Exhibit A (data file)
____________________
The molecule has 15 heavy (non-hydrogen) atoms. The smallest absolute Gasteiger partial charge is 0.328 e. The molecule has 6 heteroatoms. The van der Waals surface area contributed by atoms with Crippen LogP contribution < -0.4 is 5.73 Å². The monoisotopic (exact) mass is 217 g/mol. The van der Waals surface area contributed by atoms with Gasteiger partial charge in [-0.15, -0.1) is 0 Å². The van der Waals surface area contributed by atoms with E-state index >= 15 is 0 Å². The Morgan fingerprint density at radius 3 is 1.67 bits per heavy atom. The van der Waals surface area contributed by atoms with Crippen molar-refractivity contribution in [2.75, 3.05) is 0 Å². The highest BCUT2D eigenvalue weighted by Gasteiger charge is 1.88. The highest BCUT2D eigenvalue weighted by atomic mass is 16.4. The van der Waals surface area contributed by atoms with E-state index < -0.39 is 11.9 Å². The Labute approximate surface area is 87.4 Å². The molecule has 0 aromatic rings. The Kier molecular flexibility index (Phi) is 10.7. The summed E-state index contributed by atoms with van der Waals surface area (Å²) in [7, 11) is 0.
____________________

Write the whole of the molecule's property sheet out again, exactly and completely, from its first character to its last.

The molecule has 15 heavy (non-hydrogen) atoms. The smallest absolute Gasteiger partial charge is 0.328 e. The molecule has 6 heteroatoms. The van der Waals surface area contributed by atoms with Crippen LogP contribution < -0.4 is 5.73 Å². The monoisotopic (exact) mass is 217 g/mol. The van der Waals surface area contributed by atoms with Gasteiger partial charge in [-0.15, -0.1) is 0 Å². The van der Waals surface area contributed by atoms with E-state index >= 15 is 0 Å². The Morgan fingerprint density at radius 3 is 1.67 bits per heavy atom. The van der Waals surface area contributed by atoms with Crippen molar-refractivity contribution in [2.75, 3.05) is 0 Å². The highest BCUT2D eigenvalue weighted by Gasteiger charge is 1.88. The highest BCUT2D eigenvalue weighted by atomic mass is 16.4. The van der Waals surface area contributed by atoms with E-state index < -0.39 is 11.9 Å². The Labute approximate surface area is 87.4 Å². The molecule has 0 aromatic rings. The Kier molecular flexibility index (Phi) is 10.7. The summed E-state index contributed by atoms with van der Waals surface area (Å²) in [7, 11) is 0.